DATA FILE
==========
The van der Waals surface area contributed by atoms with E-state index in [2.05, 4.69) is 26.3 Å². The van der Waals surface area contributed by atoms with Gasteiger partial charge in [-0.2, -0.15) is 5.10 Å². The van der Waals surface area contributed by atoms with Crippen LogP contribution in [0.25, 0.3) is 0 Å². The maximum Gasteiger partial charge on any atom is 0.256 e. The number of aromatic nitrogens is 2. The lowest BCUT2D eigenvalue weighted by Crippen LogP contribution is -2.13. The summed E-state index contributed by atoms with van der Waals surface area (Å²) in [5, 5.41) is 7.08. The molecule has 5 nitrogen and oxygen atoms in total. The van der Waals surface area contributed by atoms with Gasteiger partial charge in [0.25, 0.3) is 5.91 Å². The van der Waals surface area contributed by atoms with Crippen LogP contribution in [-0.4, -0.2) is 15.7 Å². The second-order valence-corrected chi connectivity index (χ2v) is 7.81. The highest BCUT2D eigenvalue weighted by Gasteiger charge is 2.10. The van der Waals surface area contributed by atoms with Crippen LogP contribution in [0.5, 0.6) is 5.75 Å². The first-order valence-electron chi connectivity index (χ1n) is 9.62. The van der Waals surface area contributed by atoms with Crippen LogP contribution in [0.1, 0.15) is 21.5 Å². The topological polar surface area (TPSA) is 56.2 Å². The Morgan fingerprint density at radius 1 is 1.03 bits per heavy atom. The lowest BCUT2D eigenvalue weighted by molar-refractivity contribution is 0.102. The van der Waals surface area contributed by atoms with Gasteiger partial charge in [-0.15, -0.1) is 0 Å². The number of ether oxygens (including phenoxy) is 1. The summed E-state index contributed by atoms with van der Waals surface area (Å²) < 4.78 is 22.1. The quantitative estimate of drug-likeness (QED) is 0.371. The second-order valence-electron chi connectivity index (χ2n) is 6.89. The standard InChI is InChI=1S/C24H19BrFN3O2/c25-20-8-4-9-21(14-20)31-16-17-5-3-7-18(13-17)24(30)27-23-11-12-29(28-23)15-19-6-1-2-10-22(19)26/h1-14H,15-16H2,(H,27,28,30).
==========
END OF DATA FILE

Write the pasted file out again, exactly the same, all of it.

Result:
The van der Waals surface area contributed by atoms with E-state index in [2.05, 4.69) is 26.3 Å². The van der Waals surface area contributed by atoms with Gasteiger partial charge in [-0.2, -0.15) is 5.10 Å². The van der Waals surface area contributed by atoms with Crippen LogP contribution in [0.25, 0.3) is 0 Å². The maximum Gasteiger partial charge on any atom is 0.256 e. The number of aromatic nitrogens is 2. The lowest BCUT2D eigenvalue weighted by Crippen LogP contribution is -2.13. The summed E-state index contributed by atoms with van der Waals surface area (Å²) in [5, 5.41) is 7.08. The molecule has 5 nitrogen and oxygen atoms in total. The van der Waals surface area contributed by atoms with Gasteiger partial charge in [0.25, 0.3) is 5.91 Å². The van der Waals surface area contributed by atoms with Crippen LogP contribution in [-0.4, -0.2) is 15.7 Å². The second-order valence-corrected chi connectivity index (χ2v) is 7.81. The highest BCUT2D eigenvalue weighted by Gasteiger charge is 2.10. The van der Waals surface area contributed by atoms with Crippen LogP contribution in [0.5, 0.6) is 5.75 Å². The first-order valence-electron chi connectivity index (χ1n) is 9.62. The van der Waals surface area contributed by atoms with Crippen LogP contribution in [0.1, 0.15) is 21.5 Å². The topological polar surface area (TPSA) is 56.2 Å². The Morgan fingerprint density at radius 1 is 1.03 bits per heavy atom. The lowest BCUT2D eigenvalue weighted by molar-refractivity contribution is 0.102. The van der Waals surface area contributed by atoms with Gasteiger partial charge in [-0.15, -0.1) is 0 Å². The number of ether oxygens (including phenoxy) is 1. The summed E-state index contributed by atoms with van der Waals surface area (Å²) < 4.78 is 22.1. The quantitative estimate of drug-likeness (QED) is 0.371. The second-order valence-electron chi connectivity index (χ2n) is 6.89. The standard InChI is InChI=1S/C24H19BrFN3O2/c25-20-8-4-9-21(14-20)31-16-17-5-3-7-18(13-17)24(30)27-23-11-12-29(28-23)15-19-6-1-2-10-22(19)26/h1-14H,15-16H2,(H,27,28,30).